How to Write a Persuasive Email

When it comes to persuasion, email is tricky. I recently stumbled across a blog post by David G. Cohen, a start-up investor, in which he describes the experience of getting a particularly persuasive email, among the 500 (!) emails that grace his inbox every day.


The fact that he wanted to write a post about it demonstrates not only the persuasive nature of the email, but the lasting emotional impact it had, so I thought it would make a nice example of persuasion tactics. In this article I will breakdown the email, using the 8 steps described in my book.

But it’s what the writer didn’t say that was most impressive.

The Letter

“Hi David,

I’ve got a startup related question for you that I think might be right up your alley.”

The email begins like many others, but note that it uses a first-name only rather than a full name, or a “Mr.”, or any kind of false-respect-for-authority. In other words, the writer is treating David like an equal. This is how a VC friend would start a letter to David, not a small entrepreneur. If you’re a salesperson that sells to executives, take note.

On top of that, the writer creates interest by making it sound as if he has specifically chosen David for this question, rather than carpet-bombing VCs for info. It is even phrased like a gift, instead of a favor. “I’ve got something that you will like” instead of “Can you answer this for me?”

Rather than diving directly into the question, Glenn Farrant took a moment to establish himself in the conversation. While he had used a good choice of tone, David still had no idea who he was.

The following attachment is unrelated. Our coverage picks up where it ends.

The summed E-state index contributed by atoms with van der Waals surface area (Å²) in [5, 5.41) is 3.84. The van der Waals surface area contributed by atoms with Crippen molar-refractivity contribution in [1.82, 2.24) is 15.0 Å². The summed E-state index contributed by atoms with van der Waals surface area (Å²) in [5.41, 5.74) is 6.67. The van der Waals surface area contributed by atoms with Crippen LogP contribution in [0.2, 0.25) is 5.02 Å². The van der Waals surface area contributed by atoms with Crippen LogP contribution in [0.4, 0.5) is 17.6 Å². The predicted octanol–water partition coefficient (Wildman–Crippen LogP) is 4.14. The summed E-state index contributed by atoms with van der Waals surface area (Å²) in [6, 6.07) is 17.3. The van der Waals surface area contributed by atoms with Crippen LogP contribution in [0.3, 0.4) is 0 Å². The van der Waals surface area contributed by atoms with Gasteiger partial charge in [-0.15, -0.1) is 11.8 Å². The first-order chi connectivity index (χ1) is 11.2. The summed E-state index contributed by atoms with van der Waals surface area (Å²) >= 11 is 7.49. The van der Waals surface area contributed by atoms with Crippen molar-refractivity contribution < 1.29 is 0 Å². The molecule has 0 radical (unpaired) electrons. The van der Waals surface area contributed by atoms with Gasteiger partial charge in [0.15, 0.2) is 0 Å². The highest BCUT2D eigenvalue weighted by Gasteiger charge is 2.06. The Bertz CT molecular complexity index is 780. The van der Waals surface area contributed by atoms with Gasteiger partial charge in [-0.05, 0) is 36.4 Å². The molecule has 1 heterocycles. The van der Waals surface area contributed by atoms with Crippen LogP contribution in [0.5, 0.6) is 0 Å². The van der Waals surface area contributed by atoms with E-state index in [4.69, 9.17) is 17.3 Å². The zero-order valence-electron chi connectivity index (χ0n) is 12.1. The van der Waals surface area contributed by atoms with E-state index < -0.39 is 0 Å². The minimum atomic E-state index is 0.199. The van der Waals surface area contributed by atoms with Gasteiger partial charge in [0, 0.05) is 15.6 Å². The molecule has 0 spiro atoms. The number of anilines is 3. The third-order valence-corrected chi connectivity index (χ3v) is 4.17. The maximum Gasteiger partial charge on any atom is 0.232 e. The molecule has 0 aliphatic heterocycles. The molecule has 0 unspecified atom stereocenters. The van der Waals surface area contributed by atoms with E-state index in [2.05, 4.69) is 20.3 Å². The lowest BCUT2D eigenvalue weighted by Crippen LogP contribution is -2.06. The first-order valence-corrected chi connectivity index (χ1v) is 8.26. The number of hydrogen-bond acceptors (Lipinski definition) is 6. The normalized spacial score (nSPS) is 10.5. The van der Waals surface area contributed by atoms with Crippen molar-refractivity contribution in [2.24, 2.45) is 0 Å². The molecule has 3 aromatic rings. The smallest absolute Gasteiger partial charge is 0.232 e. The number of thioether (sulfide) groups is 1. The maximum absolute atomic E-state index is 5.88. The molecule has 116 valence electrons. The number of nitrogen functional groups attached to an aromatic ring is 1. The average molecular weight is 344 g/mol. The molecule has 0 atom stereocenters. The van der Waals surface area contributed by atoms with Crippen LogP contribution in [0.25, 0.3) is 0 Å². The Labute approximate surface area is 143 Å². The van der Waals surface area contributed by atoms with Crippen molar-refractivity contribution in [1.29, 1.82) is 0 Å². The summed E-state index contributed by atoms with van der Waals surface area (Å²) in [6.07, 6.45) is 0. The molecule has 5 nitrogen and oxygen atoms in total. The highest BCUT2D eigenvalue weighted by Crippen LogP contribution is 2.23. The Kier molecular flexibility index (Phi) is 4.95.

“We’re starting CriticalArc and we’re focused on providing solutions to problems that depend on streaming status and location in real time. Things like duress and critical incident response. We’re building a very robust back end to support these mission-critical applications. We’ve got a preliminary landing page up here: and we’re planning to demo our first system at a startup event here in Sydney on 31st March….we’re currently engaging customers and coding like hell.”

So now Glenn has created a persona for himself within David’s area of expertise: start-ups. He has also shown himself to be serious, self-motivated, and — to be blunt — not one of the hundreds of money-seekers in David’s daily inbox. All without explicitly saying any of it. As mentioned in The Composite Persuasion: act valuable, don’t say you’re valuable.

Once interest has been created and Glenn’s personal reputation is on the table, it’s time to create needs. In this case, the motivations being used are a cunning combination of status and affiliation:

“I know that you have a background in dispatch systems with Pinpoint and I was wondering if you had an opinion here:… “

Glenn has researched David’s background and knows they share a history with similar businesses, and that David’s specific insight is valuable. Status and affiliation, all in one little package. The affiliation part is nothing more complicated than having something unlikely in common. You would use the same approach on a first date. The status tactic is the cunning part, although not unusual. Telling someone that they have a particular talent and should therefore be chosen for a particular task is a favorite among girlfriends, wives, and moms everywhere: “You’re a big strong man, can you carry this up to the attic?”

The letter continues, adding details, and quickly gets to the point: